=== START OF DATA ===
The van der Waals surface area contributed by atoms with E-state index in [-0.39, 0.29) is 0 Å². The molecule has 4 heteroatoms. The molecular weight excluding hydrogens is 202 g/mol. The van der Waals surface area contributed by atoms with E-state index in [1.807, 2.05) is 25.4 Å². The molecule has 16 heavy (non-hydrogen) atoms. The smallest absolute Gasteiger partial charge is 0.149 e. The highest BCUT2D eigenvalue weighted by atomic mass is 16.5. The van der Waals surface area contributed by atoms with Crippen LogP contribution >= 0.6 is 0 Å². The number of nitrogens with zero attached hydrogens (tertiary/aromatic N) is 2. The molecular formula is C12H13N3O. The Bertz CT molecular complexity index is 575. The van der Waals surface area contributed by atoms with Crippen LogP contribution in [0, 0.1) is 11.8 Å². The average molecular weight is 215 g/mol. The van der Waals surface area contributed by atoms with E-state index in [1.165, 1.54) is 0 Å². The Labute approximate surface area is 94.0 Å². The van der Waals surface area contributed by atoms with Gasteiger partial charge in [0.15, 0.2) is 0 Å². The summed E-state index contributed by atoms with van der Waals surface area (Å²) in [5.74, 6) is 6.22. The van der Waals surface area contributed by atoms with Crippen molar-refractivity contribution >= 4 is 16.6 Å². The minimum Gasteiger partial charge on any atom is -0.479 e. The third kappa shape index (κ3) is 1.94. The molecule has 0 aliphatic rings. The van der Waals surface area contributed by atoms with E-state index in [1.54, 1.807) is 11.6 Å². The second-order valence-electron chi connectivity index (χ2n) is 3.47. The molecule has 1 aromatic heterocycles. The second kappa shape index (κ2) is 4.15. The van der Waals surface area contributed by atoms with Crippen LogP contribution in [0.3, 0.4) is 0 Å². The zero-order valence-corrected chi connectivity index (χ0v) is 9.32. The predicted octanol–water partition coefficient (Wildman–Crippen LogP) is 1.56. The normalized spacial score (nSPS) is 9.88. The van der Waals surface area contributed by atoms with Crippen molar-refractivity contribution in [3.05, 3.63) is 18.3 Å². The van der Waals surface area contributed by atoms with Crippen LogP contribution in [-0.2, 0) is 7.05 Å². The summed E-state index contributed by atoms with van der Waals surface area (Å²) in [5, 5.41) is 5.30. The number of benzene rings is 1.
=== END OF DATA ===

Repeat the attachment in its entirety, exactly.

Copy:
The van der Waals surface area contributed by atoms with E-state index in [-0.39, 0.29) is 0 Å². The molecule has 4 heteroatoms. The molecular weight excluding hydrogens is 202 g/mol. The van der Waals surface area contributed by atoms with E-state index in [1.807, 2.05) is 25.4 Å². The molecule has 16 heavy (non-hydrogen) atoms. The smallest absolute Gasteiger partial charge is 0.149 e. The highest BCUT2D eigenvalue weighted by atomic mass is 16.5. The van der Waals surface area contributed by atoms with Crippen LogP contribution >= 0.6 is 0 Å². The number of nitrogens with zero attached hydrogens (tertiary/aromatic N) is 2. The molecular formula is C12H13N3O. The Bertz CT molecular complexity index is 575. The van der Waals surface area contributed by atoms with Crippen LogP contribution in [0, 0.1) is 11.8 Å². The average molecular weight is 215 g/mol. The van der Waals surface area contributed by atoms with E-state index in [1.165, 1.54) is 0 Å². The Labute approximate surface area is 94.0 Å². The van der Waals surface area contributed by atoms with Gasteiger partial charge in [0.15, 0.2) is 0 Å². The summed E-state index contributed by atoms with van der Waals surface area (Å²) in [5.74, 6) is 6.22. The van der Waals surface area contributed by atoms with Crippen molar-refractivity contribution >= 4 is 16.6 Å². The minimum Gasteiger partial charge on any atom is -0.479 e. The third kappa shape index (κ3) is 1.94. The molecule has 0 aliphatic rings. The van der Waals surface area contributed by atoms with E-state index in [1.54, 1.807) is 11.6 Å². The second-order valence-electron chi connectivity index (χ2n) is 3.47. The molecule has 1 aromatic heterocycles. The second kappa shape index (κ2) is 4.15. The van der Waals surface area contributed by atoms with Crippen LogP contribution in [0.3, 0.4) is 0 Å². The zero-order valence-corrected chi connectivity index (χ0v) is 9.32. The predicted octanol–water partition coefficient (Wildman–Crippen LogP) is 1.56. The normalized spacial score (nSPS) is 9.88. The van der Waals surface area contributed by atoms with Crippen molar-refractivity contribution in [3.05, 3.63) is 18.3 Å². The van der Waals surface area contributed by atoms with Crippen LogP contribution in [-0.2, 0) is 7.05 Å². The summed E-state index contributed by atoms with van der Waals surface area (Å²) in [5, 5.41) is 5.30. The number of benzene rings is 1.